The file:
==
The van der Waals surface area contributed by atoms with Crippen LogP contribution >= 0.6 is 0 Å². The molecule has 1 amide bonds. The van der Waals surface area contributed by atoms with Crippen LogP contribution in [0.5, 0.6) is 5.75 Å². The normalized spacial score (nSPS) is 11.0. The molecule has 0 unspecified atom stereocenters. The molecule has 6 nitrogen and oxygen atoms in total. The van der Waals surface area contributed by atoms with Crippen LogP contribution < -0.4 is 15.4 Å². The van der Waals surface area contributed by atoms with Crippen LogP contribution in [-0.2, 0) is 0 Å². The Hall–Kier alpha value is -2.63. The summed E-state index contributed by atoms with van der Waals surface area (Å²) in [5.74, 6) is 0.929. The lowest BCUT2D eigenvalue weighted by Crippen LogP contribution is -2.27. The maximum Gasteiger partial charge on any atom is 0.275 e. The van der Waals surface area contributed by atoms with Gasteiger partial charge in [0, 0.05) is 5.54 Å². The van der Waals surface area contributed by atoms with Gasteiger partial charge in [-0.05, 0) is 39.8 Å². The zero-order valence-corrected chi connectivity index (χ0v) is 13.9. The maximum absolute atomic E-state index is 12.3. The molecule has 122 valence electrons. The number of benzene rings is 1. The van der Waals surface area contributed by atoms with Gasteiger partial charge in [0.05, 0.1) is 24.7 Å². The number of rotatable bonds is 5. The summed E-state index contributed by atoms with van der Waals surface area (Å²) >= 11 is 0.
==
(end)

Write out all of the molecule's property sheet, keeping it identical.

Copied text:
The van der Waals surface area contributed by atoms with Crippen LogP contribution >= 0.6 is 0 Å². The molecule has 1 amide bonds. The van der Waals surface area contributed by atoms with Crippen LogP contribution in [0.5, 0.6) is 5.75 Å². The normalized spacial score (nSPS) is 11.0. The molecule has 0 unspecified atom stereocenters. The molecule has 6 nitrogen and oxygen atoms in total. The van der Waals surface area contributed by atoms with Crippen LogP contribution < -0.4 is 15.4 Å². The van der Waals surface area contributed by atoms with Crippen LogP contribution in [-0.2, 0) is 0 Å². The Hall–Kier alpha value is -2.63. The summed E-state index contributed by atoms with van der Waals surface area (Å²) in [5.74, 6) is 0.929. The lowest BCUT2D eigenvalue weighted by Crippen LogP contribution is -2.27. The maximum Gasteiger partial charge on any atom is 0.275 e. The van der Waals surface area contributed by atoms with Gasteiger partial charge in [0, 0.05) is 5.54 Å². The van der Waals surface area contributed by atoms with Gasteiger partial charge in [-0.05, 0) is 39.8 Å². The zero-order valence-corrected chi connectivity index (χ0v) is 13.9. The maximum absolute atomic E-state index is 12.3. The molecule has 122 valence electrons. The number of benzene rings is 1. The van der Waals surface area contributed by atoms with Gasteiger partial charge in [0.05, 0.1) is 24.7 Å². The number of rotatable bonds is 5. The summed E-state index contributed by atoms with van der Waals surface area (Å²) >= 11 is 0.